The work of the Behavioural Analysis unit deals has led to the apprehension of various violent offenders, the mitigation of threats, and ensuring the safety of the public. They analyse the behaviour and personality characteristics of the potential offenders, draw links with other similar crimes and facilitate the investigation as they reduce the suspect pool. The BAU not only comprises special agents, but it also has criminal researchers and other law enforcement officers as part of it. Through their integrated work and effort, BAU has been successful in many of its endeavours to ensure safety and harmony in the public. 

Frequently asked questions
  • How do you become a part of BAU?

You need three to four years of general experience of being a special agent to be even considered for an assignment in the BAU. Even though it is not necessary but an advanced degree in forensics or behavioural sciences and experience with violent crimes increase your chances of being selected. Once your application is accepted you would require a undergo 500 hours of training before joining the Behavioural analysis unit.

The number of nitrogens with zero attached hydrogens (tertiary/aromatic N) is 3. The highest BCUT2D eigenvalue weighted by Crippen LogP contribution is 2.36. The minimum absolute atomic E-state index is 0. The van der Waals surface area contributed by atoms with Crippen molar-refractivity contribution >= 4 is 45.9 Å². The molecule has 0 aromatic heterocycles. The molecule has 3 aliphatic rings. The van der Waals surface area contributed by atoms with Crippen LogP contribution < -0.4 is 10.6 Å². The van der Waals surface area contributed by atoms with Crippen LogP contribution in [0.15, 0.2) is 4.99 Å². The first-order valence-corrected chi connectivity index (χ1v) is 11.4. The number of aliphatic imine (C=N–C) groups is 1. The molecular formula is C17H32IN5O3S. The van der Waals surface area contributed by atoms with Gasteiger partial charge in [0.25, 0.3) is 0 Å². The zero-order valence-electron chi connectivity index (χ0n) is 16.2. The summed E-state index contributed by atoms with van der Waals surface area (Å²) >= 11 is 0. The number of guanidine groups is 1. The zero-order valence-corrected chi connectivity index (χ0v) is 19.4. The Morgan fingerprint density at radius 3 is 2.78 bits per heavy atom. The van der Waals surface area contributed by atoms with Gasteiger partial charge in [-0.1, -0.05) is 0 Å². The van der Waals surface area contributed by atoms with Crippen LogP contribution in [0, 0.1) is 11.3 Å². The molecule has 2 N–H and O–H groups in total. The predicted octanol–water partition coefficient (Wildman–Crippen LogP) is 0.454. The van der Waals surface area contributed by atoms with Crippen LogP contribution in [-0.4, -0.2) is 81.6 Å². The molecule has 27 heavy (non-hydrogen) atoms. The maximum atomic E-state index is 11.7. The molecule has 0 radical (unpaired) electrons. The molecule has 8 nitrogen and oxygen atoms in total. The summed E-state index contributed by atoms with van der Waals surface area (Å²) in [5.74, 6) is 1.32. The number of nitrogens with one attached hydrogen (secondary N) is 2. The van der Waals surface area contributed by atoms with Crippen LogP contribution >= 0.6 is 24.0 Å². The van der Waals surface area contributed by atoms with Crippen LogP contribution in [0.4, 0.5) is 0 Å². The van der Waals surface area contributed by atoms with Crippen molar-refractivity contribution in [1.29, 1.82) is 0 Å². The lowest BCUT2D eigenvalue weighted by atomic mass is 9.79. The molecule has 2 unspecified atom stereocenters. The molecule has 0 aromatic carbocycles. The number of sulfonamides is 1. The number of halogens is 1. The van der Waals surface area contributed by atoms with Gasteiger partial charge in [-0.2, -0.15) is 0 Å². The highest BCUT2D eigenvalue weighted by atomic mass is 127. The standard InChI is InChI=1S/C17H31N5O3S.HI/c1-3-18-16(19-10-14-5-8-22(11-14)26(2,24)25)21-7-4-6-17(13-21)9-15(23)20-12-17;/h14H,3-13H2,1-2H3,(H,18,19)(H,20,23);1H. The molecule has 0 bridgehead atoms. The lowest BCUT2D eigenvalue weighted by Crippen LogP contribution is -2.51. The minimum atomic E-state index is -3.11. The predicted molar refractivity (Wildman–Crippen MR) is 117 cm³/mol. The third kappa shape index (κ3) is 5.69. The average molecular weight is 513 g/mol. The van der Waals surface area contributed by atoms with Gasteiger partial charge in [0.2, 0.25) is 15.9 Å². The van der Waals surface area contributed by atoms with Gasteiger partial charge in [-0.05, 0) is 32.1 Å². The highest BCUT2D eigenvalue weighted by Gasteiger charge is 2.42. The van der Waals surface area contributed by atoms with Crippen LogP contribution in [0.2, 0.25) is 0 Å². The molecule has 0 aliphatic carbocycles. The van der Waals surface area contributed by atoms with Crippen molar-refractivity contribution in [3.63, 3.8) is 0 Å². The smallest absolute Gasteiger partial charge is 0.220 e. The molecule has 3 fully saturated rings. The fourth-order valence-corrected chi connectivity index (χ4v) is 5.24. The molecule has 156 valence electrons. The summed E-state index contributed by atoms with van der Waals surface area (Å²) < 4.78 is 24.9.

• What is the salary of a BAU special agent?

Like all Special Agents, field officers in the BAU who are authorized to work in the field receive salaries commensurate with their General Schedule pay grade which may vary from $45771- $93175. 

FBI Behavioural Analysis Unit -Know More